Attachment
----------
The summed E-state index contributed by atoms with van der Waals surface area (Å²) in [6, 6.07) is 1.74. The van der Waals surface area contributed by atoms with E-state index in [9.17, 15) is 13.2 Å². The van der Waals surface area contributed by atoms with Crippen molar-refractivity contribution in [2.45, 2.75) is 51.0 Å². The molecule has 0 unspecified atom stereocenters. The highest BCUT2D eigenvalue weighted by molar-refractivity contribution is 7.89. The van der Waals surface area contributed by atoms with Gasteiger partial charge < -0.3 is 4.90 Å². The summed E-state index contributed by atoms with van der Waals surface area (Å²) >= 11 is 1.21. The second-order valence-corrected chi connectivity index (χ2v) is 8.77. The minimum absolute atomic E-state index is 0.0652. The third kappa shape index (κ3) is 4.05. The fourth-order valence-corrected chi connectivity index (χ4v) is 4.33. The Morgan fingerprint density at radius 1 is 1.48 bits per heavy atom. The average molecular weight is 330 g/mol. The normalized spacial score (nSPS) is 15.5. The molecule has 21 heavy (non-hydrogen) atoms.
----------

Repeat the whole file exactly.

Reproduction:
The summed E-state index contributed by atoms with van der Waals surface area (Å²) in [6, 6.07) is 1.74. The van der Waals surface area contributed by atoms with E-state index in [9.17, 15) is 13.2 Å². The van der Waals surface area contributed by atoms with Crippen molar-refractivity contribution in [2.45, 2.75) is 51.0 Å². The molecule has 0 unspecified atom stereocenters. The highest BCUT2D eigenvalue weighted by molar-refractivity contribution is 7.89. The van der Waals surface area contributed by atoms with Gasteiger partial charge < -0.3 is 4.90 Å². The summed E-state index contributed by atoms with van der Waals surface area (Å²) >= 11 is 1.21. The second-order valence-corrected chi connectivity index (χ2v) is 8.77. The minimum absolute atomic E-state index is 0.0652. The third kappa shape index (κ3) is 4.05. The fourth-order valence-corrected chi connectivity index (χ4v) is 4.33. The Morgan fingerprint density at radius 1 is 1.48 bits per heavy atom. The average molecular weight is 330 g/mol. The normalized spacial score (nSPS) is 15.5. The molecule has 21 heavy (non-hydrogen) atoms.